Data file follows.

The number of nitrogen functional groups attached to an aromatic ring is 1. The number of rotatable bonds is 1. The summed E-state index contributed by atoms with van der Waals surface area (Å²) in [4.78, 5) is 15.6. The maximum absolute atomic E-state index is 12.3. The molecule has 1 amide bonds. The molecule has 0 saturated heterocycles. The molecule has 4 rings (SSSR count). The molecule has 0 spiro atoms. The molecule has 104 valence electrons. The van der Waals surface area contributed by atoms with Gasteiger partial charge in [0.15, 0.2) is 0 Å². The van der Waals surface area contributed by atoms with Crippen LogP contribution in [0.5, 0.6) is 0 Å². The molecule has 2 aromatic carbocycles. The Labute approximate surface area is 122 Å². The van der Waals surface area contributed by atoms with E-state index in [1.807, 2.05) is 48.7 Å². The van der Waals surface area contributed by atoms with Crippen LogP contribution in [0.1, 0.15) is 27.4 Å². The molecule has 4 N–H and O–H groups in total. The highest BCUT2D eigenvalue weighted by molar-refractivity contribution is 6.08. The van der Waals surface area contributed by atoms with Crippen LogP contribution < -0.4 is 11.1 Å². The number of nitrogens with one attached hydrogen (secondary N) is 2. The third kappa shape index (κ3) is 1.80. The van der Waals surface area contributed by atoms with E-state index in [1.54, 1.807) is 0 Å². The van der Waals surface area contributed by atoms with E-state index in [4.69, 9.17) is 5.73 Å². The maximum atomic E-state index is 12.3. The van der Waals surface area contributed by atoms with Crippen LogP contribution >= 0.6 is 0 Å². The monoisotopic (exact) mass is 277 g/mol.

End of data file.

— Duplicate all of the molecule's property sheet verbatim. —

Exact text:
The number of nitrogen functional groups attached to an aromatic ring is 1. The number of rotatable bonds is 1. The summed E-state index contributed by atoms with van der Waals surface area (Å²) in [4.78, 5) is 15.6. The maximum absolute atomic E-state index is 12.3. The molecule has 1 amide bonds. The molecule has 0 saturated heterocycles. The molecule has 4 rings (SSSR count). The molecule has 0 spiro atoms. The molecule has 104 valence electrons. The van der Waals surface area contributed by atoms with Gasteiger partial charge in [0.15, 0.2) is 0 Å². The van der Waals surface area contributed by atoms with Crippen LogP contribution in [0.5, 0.6) is 0 Å². The molecule has 2 aromatic carbocycles. The Labute approximate surface area is 122 Å². The van der Waals surface area contributed by atoms with E-state index in [1.807, 2.05) is 48.7 Å². The van der Waals surface area contributed by atoms with Crippen LogP contribution in [0.1, 0.15) is 27.4 Å². The molecule has 4 N–H and O–H groups in total. The highest BCUT2D eigenvalue weighted by molar-refractivity contribution is 6.08. The van der Waals surface area contributed by atoms with Crippen LogP contribution < -0.4 is 11.1 Å². The number of nitrogens with one attached hydrogen (secondary N) is 2. The third kappa shape index (κ3) is 1.80. The van der Waals surface area contributed by atoms with E-state index in [1.54, 1.807) is 0 Å². The van der Waals surface area contributed by atoms with E-state index in [4.69, 9.17) is 5.73 Å². The maximum atomic E-state index is 12.3. The van der Waals surface area contributed by atoms with Crippen LogP contribution >= 0.6 is 0 Å². The monoisotopic (exact) mass is 277 g/mol.